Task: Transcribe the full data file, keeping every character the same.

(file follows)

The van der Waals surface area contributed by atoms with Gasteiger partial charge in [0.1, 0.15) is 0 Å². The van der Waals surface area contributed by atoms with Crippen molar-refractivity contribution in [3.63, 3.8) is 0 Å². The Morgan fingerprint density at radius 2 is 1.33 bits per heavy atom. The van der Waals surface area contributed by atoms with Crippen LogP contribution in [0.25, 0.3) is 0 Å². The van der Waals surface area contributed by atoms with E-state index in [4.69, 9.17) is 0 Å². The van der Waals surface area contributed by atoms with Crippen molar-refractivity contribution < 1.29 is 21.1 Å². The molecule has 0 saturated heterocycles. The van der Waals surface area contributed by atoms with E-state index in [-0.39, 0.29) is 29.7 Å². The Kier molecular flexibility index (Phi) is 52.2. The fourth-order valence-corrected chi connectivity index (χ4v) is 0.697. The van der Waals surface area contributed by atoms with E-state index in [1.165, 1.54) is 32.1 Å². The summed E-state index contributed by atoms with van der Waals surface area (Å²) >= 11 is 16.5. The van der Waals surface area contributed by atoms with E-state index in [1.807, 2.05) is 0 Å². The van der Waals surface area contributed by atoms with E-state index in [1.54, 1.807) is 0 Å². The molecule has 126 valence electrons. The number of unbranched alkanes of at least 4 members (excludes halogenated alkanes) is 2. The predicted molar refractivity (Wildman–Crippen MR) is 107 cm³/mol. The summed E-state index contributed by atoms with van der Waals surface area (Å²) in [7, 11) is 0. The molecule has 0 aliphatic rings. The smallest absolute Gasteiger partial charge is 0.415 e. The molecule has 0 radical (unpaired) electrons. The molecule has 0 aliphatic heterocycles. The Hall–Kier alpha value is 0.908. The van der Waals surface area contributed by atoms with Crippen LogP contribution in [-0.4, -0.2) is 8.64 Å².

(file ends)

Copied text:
The van der Waals surface area contributed by atoms with Gasteiger partial charge in [0.1, 0.15) is 0 Å². The van der Waals surface area contributed by atoms with Crippen molar-refractivity contribution in [3.63, 3.8) is 0 Å². The Morgan fingerprint density at radius 2 is 1.33 bits per heavy atom. The van der Waals surface area contributed by atoms with Crippen LogP contribution in [0.25, 0.3) is 0 Å². The van der Waals surface area contributed by atoms with E-state index in [4.69, 9.17) is 0 Å². The van der Waals surface area contributed by atoms with Crippen molar-refractivity contribution < 1.29 is 21.1 Å². The molecule has 0 saturated heterocycles. The van der Waals surface area contributed by atoms with E-state index in [-0.39, 0.29) is 29.7 Å². The Kier molecular flexibility index (Phi) is 52.2. The fourth-order valence-corrected chi connectivity index (χ4v) is 0.697. The van der Waals surface area contributed by atoms with E-state index in [1.165, 1.54) is 32.1 Å². The summed E-state index contributed by atoms with van der Waals surface area (Å²) >= 11 is 16.5. The van der Waals surface area contributed by atoms with E-state index in [1.807, 2.05) is 0 Å². The van der Waals surface area contributed by atoms with E-state index in [1.54, 1.807) is 0 Å². The molecule has 126 valence electrons. The number of unbranched alkanes of at least 4 members (excludes halogenated alkanes) is 2. The predicted molar refractivity (Wildman–Crippen MR) is 107 cm³/mol. The summed E-state index contributed by atoms with van der Waals surface area (Å²) in [7, 11) is 0. The molecule has 0 aliphatic rings. The smallest absolute Gasteiger partial charge is 0.415 e. The molecule has 0 radical (unpaired) electrons. The molecule has 0 aliphatic heterocycles. The Hall–Kier alpha value is 0.908. The van der Waals surface area contributed by atoms with Crippen LogP contribution in [-0.4, -0.2) is 8.64 Å².